Researchers are still trying different ways of modifying T-cells to help treat cancer.
4. Oncolytic Virus Therapy
This is a new type of immunotherapy that is aimed at modifying viruses genetically so that they can kill or destroy cancer cells. The first thing your immunology expert will do is inject a virus into the tumor. After entry of the virus into the tumor, the virus replicates many times over. As a result, cancer cells burst and die. After the death of cancer cells, antigens are released. The released antigens then trigger the immune system to target and destroy all cancer cells in the body, including all cancer cells with the same type of antigens.
A special type of oncolytic virus, the talimogene laherparepvec, also known as T-VEC, is particularly used in treating patients with skin or lymph node melanomas that cannot be removed by surgery. Surgeons can inject the virus directly into the site of melanoma to shrink them. A series of injections is given to make sure no melanomas are left. While useful in treating melanomas, the virus has not been shown to help shrink tumors in other parts of the body.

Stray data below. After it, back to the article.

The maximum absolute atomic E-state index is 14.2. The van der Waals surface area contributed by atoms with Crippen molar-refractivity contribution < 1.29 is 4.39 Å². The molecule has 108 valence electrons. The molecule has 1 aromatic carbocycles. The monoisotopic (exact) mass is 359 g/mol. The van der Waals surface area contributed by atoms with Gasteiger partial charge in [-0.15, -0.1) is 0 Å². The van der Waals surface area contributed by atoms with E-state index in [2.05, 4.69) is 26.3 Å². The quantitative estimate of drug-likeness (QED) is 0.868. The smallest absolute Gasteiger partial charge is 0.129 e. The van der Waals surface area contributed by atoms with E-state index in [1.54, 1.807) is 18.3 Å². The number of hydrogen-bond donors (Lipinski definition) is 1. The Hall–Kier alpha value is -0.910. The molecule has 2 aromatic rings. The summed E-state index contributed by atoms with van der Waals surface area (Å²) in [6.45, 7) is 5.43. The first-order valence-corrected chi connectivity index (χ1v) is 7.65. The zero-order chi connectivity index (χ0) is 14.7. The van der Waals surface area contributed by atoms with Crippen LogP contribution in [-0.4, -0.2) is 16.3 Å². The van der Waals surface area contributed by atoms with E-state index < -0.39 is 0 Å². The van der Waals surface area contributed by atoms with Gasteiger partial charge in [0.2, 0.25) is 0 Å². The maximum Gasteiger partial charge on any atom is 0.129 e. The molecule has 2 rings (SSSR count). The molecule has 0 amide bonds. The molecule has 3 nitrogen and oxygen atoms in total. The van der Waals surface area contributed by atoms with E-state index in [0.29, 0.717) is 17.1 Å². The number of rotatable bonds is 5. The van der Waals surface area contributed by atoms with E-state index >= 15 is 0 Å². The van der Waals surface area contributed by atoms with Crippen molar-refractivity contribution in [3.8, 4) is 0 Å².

The side effects of oncolytic virus therapy include:
5. Cancer Vaccines
A vaccine works to prevent the body from acquiring a specific disease, or helps the body fight it. Generally, a vaccine exposes an antigen to the immune system. The immune system is then triggered to recognize and kill the protein or any related materials. There are two main types of cancer vaccines, namely, treatment vaccines and prevention vaccines.
Cancer immunotherapy is a general classification for treatments that make use of the human immune system to help fight cancer. Immunotherapy includes treatments that work in different ways to treat cancer—some boost the immune system while others train the immune system to attack and kill cancer. Cancer immunotherapy works best in treating cancer when combined with other cancer treatments.